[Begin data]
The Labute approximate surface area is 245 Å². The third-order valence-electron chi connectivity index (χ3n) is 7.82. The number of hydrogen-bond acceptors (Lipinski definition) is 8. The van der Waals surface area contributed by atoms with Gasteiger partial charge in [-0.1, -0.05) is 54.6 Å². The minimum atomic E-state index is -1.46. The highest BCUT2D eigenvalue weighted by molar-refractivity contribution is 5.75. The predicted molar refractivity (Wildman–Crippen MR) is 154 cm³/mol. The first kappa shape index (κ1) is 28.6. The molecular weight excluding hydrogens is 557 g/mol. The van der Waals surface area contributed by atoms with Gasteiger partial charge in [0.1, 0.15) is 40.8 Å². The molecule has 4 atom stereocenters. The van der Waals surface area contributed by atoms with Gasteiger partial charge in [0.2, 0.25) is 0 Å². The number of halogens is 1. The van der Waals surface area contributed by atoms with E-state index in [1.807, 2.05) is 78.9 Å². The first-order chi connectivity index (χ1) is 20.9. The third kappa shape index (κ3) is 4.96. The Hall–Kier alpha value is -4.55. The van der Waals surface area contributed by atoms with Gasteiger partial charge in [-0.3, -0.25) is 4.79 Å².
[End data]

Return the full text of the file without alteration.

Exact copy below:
The Labute approximate surface area is 245 Å². The third-order valence-electron chi connectivity index (χ3n) is 7.82. The number of hydrogen-bond acceptors (Lipinski definition) is 8. The van der Waals surface area contributed by atoms with Gasteiger partial charge in [-0.1, -0.05) is 54.6 Å². The minimum atomic E-state index is -1.46. The highest BCUT2D eigenvalue weighted by molar-refractivity contribution is 5.75. The predicted molar refractivity (Wildman–Crippen MR) is 154 cm³/mol. The first kappa shape index (κ1) is 28.6. The molecular weight excluding hydrogens is 557 g/mol. The van der Waals surface area contributed by atoms with Gasteiger partial charge in [0.1, 0.15) is 40.8 Å². The molecule has 4 atom stereocenters. The van der Waals surface area contributed by atoms with Gasteiger partial charge in [0.2, 0.25) is 0 Å². The number of halogens is 1. The van der Waals surface area contributed by atoms with E-state index in [1.807, 2.05) is 78.9 Å². The first-order chi connectivity index (χ1) is 20.9. The third kappa shape index (κ3) is 4.96. The Hall–Kier alpha value is -4.55. The van der Waals surface area contributed by atoms with Gasteiger partial charge in [-0.3, -0.25) is 4.79 Å².